In 1997, Jordan, the US and Israel reached an agreement on establishing “Qualified industrial Zones” (QIZs) in Jordan. QIZs are designated areas where manufactured products in the zones enjoy duty-free access to the US market with no quota limit, provided that specific requirements on the rule of origins have been satisfied. Importance of QIZs has declined in the wake of the Jordan-US Free Trade Agreement concluded in 2001, under which qualified Jordanian goods entering the US market are both duty- and quota-free. 

Investment Policy

In recent years, Jordan has further opened up its economy to attract foreign direct investment (FDI). The Investment Promotion Law provides tax exemption on fixed assets from foreign investors for three years and duty-free import of raw materials into Jordan. Further, the Jordanian government has been active in creating free trade zones (FTZs) including the Aqaba Special Economic Zone. More details of the investment regulations and incentives in Jordan can be found on the website of Jordan Investment Board.

Foreign Direct Investment

Despite regional instability intensifies, Jordan has recorded stable FDI inflow in recent years. Jordan’s cumulative FDI reached US$32.15 billion as at end-2016, up 5% from US$ 30.63 billion the year earlier. Turkey, the US and France were the major FDI sources for Jordan. China’s cumulative FDI in Jordan reached US$33 million as at end-2015, increasing 5% YOY.

Table: Jordan’s inward FDI due to China
Table: Jordan’s inward FDI due to China

Trade Policy

Jordan joined the World Trade Organisation (WTO) in April 2000, and has been pursuing an open trade regime.

Jordan has bound its MFN tariffs on almost all products and tariffs are levied on an ad valorem basis. The applied MFN tariffs generally range between 0 and 30%, but some products such as lighters, tobacco products, alcohol, and alcoholic beverages face a tariff up to 200%. Jordan has reduced its simple average applied MFN tariff rate from 14.7% in 2000 to 10.2% in 2014, with average rates of 17.4% for agricultural products (WTO definition) and 8.9% for non-agricultural products. Customs duties are assessed on the basis of the c.i.f. value of imports on the registration date of the customs valuation form. In 2015, there were 6,767 tariff lines in Jordan's applied MFN tariffs, out of which 33.7% of agricultural products and 56.4% of non-agricultural products were duty-free.

With the challenges to Middle East and European countries brought by the Syrian refugees, the EU is engaging in deeper diplomatic and trade cooperation with Jordan. In 2016, the EU committed to increasing aid to Jordan and easing origin rules for Jordanian goods. This allows products with a minimum Jordanian content of 30% to enter the EU under the EU-Jordan FTA over the next ten years. Such change offers positive long-term prospects for Jordan’s exports to the European market.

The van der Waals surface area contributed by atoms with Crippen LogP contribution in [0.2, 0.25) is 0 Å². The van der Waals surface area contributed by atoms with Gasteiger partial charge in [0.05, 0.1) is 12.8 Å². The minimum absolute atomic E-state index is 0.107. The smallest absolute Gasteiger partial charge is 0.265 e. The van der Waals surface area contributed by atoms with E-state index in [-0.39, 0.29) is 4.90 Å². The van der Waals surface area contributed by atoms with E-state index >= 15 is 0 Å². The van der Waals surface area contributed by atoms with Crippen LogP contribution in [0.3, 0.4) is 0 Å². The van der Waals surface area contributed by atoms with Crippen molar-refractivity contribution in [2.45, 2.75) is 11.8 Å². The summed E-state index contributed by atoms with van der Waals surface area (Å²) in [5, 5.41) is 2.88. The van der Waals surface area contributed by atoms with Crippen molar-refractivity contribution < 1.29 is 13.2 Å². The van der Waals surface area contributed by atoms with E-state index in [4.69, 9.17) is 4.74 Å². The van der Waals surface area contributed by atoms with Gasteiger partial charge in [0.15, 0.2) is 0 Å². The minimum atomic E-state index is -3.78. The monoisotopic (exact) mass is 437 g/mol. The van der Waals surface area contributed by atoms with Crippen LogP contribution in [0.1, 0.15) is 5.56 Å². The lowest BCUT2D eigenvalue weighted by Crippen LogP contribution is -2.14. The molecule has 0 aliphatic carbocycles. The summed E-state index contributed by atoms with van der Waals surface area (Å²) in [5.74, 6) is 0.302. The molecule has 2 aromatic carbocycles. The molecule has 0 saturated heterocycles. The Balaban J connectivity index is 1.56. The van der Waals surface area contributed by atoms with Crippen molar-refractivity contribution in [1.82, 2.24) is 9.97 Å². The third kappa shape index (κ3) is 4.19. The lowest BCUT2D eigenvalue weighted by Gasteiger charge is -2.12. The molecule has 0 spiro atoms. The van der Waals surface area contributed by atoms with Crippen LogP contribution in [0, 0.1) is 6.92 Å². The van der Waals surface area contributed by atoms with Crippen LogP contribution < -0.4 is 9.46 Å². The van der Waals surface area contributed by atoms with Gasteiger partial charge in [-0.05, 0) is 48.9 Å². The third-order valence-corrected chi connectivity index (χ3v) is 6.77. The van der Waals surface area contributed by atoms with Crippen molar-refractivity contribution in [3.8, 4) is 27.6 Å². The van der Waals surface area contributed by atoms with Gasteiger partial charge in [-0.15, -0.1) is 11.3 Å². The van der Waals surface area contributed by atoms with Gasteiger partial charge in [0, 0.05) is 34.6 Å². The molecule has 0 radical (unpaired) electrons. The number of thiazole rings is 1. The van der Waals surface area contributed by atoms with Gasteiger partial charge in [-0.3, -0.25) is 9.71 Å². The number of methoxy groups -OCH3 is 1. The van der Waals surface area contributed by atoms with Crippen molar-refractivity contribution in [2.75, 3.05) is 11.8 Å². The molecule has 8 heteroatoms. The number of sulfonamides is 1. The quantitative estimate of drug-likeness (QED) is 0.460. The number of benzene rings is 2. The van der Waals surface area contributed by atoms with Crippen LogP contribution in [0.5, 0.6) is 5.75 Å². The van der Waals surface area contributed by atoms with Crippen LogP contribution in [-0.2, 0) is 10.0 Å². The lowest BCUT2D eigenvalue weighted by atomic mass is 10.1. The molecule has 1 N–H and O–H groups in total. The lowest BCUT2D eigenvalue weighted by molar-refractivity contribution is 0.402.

Jordan has not applied anti-dumping measures or countervailing duties, though safeguard measures are in place. Greater details of customs regulations can be found on the website of Jordan Customs.

Free Trade Agreements

Jordan has signed preferential trade treaties, including a number of free trade agreements (FTAs) with its major trading partners.

Jordan has signed FTAs with the US, Canada, Turkey, MERCOSUR (which includes Argentina, Brazil, Paraguay and Uruguay), Egypt, Morocco, Tunisia (the Agadir Agreement), the EFTA states (which includes: Switzerland, Norway, Iceland and Liechtenstein), and Singapore. Jordan is a member of the Pan Arab Free-Trade Area (PAFTA) Treaty, with members including: Egypt, United Arab Emirates (UAE), Bahrain, Jordon, Tunisia, Saudi Arabia, Sudan, Syria, Iraq, Oman, Palestine, Qatar, Kuwait, Lebanon, Libya, Morocco, and Yemen. These treaties are in force.

Jordan has an associate agreement with the European Union, and this agreement provides for the establishment of a free trade area, with negotiations now underway.

Jordan concluded an Air Services Agreement with Hong Kong in 2004.

Hong Kong's Trade with Jordan

Hong Kong's total exports to Jordan in the first seven months of 2017 surged 18.3% YOY to US$125 million. Major export items to Jordan included telecom equipment and parts (US$63 million, 50.6% of total, +43.4 %), knitted or crocheted fabrics (US$10 million, 7.7% of total, +4.9% YOY), and miscellaneous manufactured articles (US$7 million, 5.4% of total, +29.6% YOY).

In the first seven months of 2017, Hong Kong's imports from Jordan were up by 19.1% YOY to US$19 million.  Major imports items were watches and clocks (US$11 million, 56.6% of total, +25.7% YOY) and other articles of apparel, of textile fabrics (US$5 million, 24.9% of total, +23.8% YOY).

Table: Hong Kong Trade with Jordan
Table: Hong Kong Trade with Jordan

More Information

More information on the Belt and Road countries’ economic and investment environment, tax and other subjects that are important in considering investment and doing business are available in The Belt and Road Initiative: Country Business Guides.

Content provided by Picture: Kenix Lee